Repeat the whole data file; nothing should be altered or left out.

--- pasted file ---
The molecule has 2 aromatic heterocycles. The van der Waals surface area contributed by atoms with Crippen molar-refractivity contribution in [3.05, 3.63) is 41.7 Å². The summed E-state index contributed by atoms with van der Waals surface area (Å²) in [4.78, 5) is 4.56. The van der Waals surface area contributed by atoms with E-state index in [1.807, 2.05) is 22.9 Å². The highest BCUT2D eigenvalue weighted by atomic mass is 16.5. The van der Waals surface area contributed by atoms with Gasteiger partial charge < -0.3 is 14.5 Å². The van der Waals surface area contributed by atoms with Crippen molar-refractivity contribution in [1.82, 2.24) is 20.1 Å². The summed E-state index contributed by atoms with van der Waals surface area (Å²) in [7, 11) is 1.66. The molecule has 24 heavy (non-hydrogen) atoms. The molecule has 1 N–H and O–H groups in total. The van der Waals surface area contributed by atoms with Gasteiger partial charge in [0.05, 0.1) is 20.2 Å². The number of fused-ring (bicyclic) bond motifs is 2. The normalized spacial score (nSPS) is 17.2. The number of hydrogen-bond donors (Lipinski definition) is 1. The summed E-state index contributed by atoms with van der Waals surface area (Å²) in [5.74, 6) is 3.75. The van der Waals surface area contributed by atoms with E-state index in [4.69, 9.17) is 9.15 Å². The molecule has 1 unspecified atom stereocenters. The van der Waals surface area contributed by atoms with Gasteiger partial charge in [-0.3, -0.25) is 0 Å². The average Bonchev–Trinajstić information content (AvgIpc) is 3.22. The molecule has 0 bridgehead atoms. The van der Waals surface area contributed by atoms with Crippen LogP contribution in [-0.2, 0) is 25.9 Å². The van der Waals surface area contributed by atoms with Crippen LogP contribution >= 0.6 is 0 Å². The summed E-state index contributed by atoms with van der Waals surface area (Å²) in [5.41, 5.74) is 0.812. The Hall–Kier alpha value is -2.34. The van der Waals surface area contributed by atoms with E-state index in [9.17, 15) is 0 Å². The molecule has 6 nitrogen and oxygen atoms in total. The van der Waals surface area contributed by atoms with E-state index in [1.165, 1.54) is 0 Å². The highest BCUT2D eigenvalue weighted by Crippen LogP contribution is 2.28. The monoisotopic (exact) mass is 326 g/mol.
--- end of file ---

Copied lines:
The molecule has 2 aromatic heterocycles. The van der Waals surface area contributed by atoms with Crippen molar-refractivity contribution in [3.05, 3.63) is 41.7 Å². The summed E-state index contributed by atoms with van der Waals surface area (Å²) in [4.78, 5) is 4.56. The van der Waals surface area contributed by atoms with E-state index in [1.807, 2.05) is 22.9 Å². The highest BCUT2D eigenvalue weighted by atomic mass is 16.5. The van der Waals surface area contributed by atoms with Gasteiger partial charge < -0.3 is 14.5 Å². The van der Waals surface area contributed by atoms with Crippen molar-refractivity contribution in [1.82, 2.24) is 20.1 Å². The summed E-state index contributed by atoms with van der Waals surface area (Å²) in [7, 11) is 1.66. The molecule has 24 heavy (non-hydrogen) atoms. The molecule has 1 N–H and O–H groups in total. The van der Waals surface area contributed by atoms with Gasteiger partial charge in [0.05, 0.1) is 20.2 Å². The number of fused-ring (bicyclic) bond motifs is 2. The normalized spacial score (nSPS) is 17.2. The number of hydrogen-bond donors (Lipinski definition) is 1. The summed E-state index contributed by atoms with van der Waals surface area (Å²) in [5.74, 6) is 3.75. The van der Waals surface area contributed by atoms with E-state index in [4.69, 9.17) is 9.15 Å². The molecule has 1 unspecified atom stereocenters. The van der Waals surface area contributed by atoms with Gasteiger partial charge in [-0.3, -0.25) is 0 Å². The average Bonchev–Trinajstić information content (AvgIpc) is 3.22. The molecule has 0 bridgehead atoms. The van der Waals surface area contributed by atoms with Crippen LogP contribution in [-0.2, 0) is 25.9 Å². The van der Waals surface area contributed by atoms with Crippen LogP contribution >= 0.6 is 0 Å². The summed E-state index contributed by atoms with van der Waals surface area (Å²) in [5.41, 5.74) is 0.812. The Hall–Kier alpha value is -2.34. The van der Waals surface area contributed by atoms with E-state index in [9.17, 15) is 0 Å². The molecule has 6 nitrogen and oxygen atoms in total. The van der Waals surface area contributed by atoms with E-state index in [1.165, 1.54) is 0 Å². The highest BCUT2D eigenvalue weighted by Crippen LogP contribution is 2.28. The monoisotopic (exact) mass is 326 g/mol.